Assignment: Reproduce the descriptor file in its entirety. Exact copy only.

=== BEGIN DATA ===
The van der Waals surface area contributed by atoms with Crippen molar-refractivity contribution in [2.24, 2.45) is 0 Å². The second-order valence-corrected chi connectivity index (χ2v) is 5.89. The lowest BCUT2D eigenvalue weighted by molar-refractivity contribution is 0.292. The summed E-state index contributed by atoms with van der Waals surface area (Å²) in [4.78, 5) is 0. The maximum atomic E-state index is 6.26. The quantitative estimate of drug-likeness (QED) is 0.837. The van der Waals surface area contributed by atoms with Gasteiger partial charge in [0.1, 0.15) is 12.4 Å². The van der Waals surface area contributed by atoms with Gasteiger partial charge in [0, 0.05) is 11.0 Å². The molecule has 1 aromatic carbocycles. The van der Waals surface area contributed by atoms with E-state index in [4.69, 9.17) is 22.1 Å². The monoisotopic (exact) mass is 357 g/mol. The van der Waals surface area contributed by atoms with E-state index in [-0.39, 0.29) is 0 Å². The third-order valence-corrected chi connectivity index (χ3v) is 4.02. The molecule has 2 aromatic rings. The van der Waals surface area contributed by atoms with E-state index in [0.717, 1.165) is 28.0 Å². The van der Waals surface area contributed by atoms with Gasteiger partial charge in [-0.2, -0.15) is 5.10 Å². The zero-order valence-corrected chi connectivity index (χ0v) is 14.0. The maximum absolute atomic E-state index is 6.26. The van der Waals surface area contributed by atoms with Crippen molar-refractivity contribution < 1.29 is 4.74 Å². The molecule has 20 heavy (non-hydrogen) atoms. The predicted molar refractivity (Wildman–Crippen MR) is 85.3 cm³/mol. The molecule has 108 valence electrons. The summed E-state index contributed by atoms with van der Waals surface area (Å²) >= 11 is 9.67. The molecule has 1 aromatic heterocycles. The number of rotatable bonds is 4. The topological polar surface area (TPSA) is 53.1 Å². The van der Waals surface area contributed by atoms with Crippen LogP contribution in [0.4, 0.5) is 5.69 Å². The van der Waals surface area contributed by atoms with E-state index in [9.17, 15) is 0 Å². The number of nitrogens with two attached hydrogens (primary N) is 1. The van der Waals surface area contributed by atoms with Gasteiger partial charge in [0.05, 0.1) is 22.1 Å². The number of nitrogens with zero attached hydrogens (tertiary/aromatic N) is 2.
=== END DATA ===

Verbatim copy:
The van der Waals surface area contributed by atoms with Crippen molar-refractivity contribution in [2.24, 2.45) is 0 Å². The second-order valence-corrected chi connectivity index (χ2v) is 5.89. The lowest BCUT2D eigenvalue weighted by molar-refractivity contribution is 0.292. The summed E-state index contributed by atoms with van der Waals surface area (Å²) in [4.78, 5) is 0. The maximum atomic E-state index is 6.26. The quantitative estimate of drug-likeness (QED) is 0.837. The van der Waals surface area contributed by atoms with Gasteiger partial charge in [0.1, 0.15) is 12.4 Å². The van der Waals surface area contributed by atoms with Gasteiger partial charge in [0, 0.05) is 11.0 Å². The molecule has 1 aromatic carbocycles. The van der Waals surface area contributed by atoms with E-state index in [4.69, 9.17) is 22.1 Å². The monoisotopic (exact) mass is 357 g/mol. The van der Waals surface area contributed by atoms with E-state index in [-0.39, 0.29) is 0 Å². The third-order valence-corrected chi connectivity index (χ3v) is 4.02. The molecule has 2 aromatic rings. The van der Waals surface area contributed by atoms with E-state index in [0.717, 1.165) is 28.0 Å². The van der Waals surface area contributed by atoms with Gasteiger partial charge in [-0.2, -0.15) is 5.10 Å². The zero-order valence-corrected chi connectivity index (χ0v) is 14.0. The maximum absolute atomic E-state index is 6.26. The van der Waals surface area contributed by atoms with Crippen molar-refractivity contribution < 1.29 is 4.74 Å². The molecule has 20 heavy (non-hydrogen) atoms. The predicted molar refractivity (Wildman–Crippen MR) is 85.3 cm³/mol. The molecule has 108 valence electrons. The summed E-state index contributed by atoms with van der Waals surface area (Å²) >= 11 is 9.67. The molecule has 1 aromatic heterocycles. The number of rotatable bonds is 4. The topological polar surface area (TPSA) is 53.1 Å². The van der Waals surface area contributed by atoms with Crippen LogP contribution in [0.4, 0.5) is 5.69 Å². The van der Waals surface area contributed by atoms with E-state index in [9.17, 15) is 0 Å². The number of nitrogens with two attached hydrogens (primary N) is 1. The van der Waals surface area contributed by atoms with Gasteiger partial charge in [0.05, 0.1) is 22.1 Å². The number of nitrogens with zero attached hydrogens (tertiary/aromatic N) is 2.